A Soldier's Life - The Army In World War Two

By Graham Spicer | 29 April 2005
Shows a black and white photo of Sikhs in turbans with a captured anti-aircraft gun. They appear to be in the desert.

Sikh soldiers of the British army in Libya, 1941. They had captured this anti-aircraft gun from the German forces. Photograph courtesy of the Imperial War Museum, London.

During World War Two British and Commonwealth soldiers saw action across the globe, in Europe, Africa and the Far East.

The National Army Museum in London’s Chelsea shows how soldiers lived and fought during the conflict and the Imperial War Museum in London gives a comprehensive overview of the war and the army’s role in it.

Its main hall houses Field Marshall Montgomery’s Lee/Grant tank from the North Africa campaign and in the World War Two galleries there is a wide range of uniforms and equipment used in the conflict, from North Africa to Burma to the Russian front.

Other collections across the country highlight individual areas of the army’s operations during World War Two.

As the Battle of Britain raged in the skies above South East England, the threat of German invasion loomed. Men across the country formed Home Guard units, and unknown to most, a secret army was being trained. Small, specialist cells of resistance fighters were being assembled to fight a guerrilla war in the event of invasion.

Shows a photograph of three WWII veterans standing outside the Imperial War Museum in London.

Veterans Mr Blake, Harry Verlander, Reginald Maurice Rowbotham outside the Imperial War Museum in London for the launch of the Their Past Your Future Initiative. © IWM

The history of these so-called auxillary units has only recently come to light and is examined at the , at Parham Airfield in Suffolk.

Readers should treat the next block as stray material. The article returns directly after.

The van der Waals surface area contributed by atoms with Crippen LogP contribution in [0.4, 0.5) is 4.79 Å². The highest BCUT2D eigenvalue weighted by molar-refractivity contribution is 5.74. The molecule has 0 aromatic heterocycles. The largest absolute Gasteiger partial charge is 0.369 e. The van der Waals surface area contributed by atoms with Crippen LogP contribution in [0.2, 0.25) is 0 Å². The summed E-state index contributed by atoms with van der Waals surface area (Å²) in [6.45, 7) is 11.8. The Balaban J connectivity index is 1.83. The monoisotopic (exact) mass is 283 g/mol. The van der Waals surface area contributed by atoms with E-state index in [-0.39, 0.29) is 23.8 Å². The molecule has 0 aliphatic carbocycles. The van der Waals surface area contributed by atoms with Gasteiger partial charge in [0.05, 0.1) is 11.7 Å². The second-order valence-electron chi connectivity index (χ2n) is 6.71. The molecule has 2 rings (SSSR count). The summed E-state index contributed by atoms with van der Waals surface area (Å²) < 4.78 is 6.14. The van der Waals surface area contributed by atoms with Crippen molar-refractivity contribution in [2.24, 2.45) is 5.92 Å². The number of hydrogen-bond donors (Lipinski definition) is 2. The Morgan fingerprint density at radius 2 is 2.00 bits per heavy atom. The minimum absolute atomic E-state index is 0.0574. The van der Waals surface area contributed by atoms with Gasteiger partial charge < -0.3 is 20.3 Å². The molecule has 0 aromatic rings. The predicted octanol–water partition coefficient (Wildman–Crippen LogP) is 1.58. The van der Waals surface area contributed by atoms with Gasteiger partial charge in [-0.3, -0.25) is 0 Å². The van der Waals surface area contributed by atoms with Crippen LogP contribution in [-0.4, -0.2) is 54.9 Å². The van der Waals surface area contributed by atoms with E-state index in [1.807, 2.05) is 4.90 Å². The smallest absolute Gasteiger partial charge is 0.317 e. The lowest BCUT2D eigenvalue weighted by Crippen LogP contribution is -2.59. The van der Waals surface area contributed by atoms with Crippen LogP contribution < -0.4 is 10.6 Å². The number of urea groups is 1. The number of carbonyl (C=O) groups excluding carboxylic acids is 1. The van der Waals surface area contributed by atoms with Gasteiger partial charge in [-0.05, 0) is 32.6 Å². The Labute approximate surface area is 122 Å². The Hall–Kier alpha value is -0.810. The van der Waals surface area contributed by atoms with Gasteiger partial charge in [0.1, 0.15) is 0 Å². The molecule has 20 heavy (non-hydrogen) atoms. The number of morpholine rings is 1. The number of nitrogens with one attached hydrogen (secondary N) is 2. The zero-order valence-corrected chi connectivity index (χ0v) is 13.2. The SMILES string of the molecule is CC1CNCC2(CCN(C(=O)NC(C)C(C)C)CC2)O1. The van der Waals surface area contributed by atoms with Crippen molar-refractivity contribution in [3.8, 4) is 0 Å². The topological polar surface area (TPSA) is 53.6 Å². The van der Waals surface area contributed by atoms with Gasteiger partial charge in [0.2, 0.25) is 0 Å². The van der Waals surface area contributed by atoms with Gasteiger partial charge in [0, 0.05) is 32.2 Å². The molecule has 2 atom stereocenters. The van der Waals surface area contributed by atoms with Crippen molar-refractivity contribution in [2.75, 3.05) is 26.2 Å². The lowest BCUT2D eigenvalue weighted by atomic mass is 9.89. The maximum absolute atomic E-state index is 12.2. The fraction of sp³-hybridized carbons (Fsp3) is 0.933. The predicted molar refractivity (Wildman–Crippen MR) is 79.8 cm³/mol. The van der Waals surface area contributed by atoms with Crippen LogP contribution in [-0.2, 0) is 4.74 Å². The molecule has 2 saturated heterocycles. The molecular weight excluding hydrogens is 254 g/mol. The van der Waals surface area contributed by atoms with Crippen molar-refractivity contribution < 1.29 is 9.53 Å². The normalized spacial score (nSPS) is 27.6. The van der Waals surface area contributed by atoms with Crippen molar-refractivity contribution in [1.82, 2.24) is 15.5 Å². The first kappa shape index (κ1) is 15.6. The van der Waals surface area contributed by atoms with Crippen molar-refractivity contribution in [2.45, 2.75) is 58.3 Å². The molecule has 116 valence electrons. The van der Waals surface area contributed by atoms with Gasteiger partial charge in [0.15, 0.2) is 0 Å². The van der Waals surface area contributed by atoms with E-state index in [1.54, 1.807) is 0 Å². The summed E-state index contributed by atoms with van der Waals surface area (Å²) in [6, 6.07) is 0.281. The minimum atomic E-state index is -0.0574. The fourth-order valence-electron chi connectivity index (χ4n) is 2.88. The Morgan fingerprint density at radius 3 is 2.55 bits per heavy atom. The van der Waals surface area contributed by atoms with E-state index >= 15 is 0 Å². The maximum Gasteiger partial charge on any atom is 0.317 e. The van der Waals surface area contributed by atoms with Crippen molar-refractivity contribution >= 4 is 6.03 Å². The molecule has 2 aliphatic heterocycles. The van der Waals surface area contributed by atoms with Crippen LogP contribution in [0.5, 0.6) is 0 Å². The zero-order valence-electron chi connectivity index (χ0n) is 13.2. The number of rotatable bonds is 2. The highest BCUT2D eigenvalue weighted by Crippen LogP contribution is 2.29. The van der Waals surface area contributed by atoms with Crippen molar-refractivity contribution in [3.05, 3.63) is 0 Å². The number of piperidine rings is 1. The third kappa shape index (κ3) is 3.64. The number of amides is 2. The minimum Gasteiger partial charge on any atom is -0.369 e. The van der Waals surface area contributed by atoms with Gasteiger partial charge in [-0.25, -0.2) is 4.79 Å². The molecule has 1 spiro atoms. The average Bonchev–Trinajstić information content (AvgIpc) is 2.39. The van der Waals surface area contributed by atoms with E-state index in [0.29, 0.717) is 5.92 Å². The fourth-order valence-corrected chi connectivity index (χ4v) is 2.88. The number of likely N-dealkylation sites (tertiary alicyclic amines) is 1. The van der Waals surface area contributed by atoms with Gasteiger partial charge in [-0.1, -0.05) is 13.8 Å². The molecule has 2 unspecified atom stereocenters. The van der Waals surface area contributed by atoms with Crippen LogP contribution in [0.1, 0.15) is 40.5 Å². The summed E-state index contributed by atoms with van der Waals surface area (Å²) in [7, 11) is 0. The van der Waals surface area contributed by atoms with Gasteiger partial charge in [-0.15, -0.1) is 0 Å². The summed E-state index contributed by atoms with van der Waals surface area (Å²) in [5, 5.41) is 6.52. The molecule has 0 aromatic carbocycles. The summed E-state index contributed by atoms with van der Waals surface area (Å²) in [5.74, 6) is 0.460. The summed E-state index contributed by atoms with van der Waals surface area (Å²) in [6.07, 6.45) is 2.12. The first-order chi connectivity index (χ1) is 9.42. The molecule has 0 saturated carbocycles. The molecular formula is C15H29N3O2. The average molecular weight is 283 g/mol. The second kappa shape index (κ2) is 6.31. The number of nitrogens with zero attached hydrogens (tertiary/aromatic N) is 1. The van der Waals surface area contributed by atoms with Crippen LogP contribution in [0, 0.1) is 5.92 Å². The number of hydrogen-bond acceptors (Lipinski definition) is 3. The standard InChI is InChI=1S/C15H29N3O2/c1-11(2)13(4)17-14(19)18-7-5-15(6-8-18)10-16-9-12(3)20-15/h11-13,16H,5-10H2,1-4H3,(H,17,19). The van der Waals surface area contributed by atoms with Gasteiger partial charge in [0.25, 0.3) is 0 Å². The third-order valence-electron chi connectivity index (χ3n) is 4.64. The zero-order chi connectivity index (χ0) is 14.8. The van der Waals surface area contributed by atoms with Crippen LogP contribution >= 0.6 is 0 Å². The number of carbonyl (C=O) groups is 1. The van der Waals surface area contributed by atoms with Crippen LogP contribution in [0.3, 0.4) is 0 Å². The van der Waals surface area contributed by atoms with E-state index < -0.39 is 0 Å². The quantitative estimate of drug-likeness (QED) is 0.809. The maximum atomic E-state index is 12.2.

When Stalin brought the Soviet Union into the war in 1941 he pressed Britain and America to open up a second front to ease the pressure on his forces in the East. Britain’s experience of massive loss of life in the trenches in the First World War made her wary of invading mainland Europe too soon.

The second front was instead launched in North Africa, with Allied troops landing in Morocco and Algeria as part of Operation Torch to support other units based further east in Egypt and Libya.

Field Marshall Montgomery commanded units like the famous Desert Rats against Rommel’s German and Italian forces. The Imperial War Museum’s site at Duxford has a North Africa tableaux, showing what it was like for the men who fought the desert war.

Shows a black and white photo of soldiers driving an armoured duck boat onto the shore. Two soldiers are crouched on the top of it with no shirts on.

Allied DUKWS amphibious landing craft in North Africa during Operation Torch. Courtesy Bovington Tank Museum.

The Allied armies were finally ready to launch the big attack from the west by 1944. The liberation of Europe was to start with Operation Overlord - a massive invasion of France’s Normandy beaches. Its launch was codenamed ‘D-Day’ – June 6 1944. Portsmouth’s D-Day Museum tells the story of the planning and execution of what was to become known as ‘the longest day’.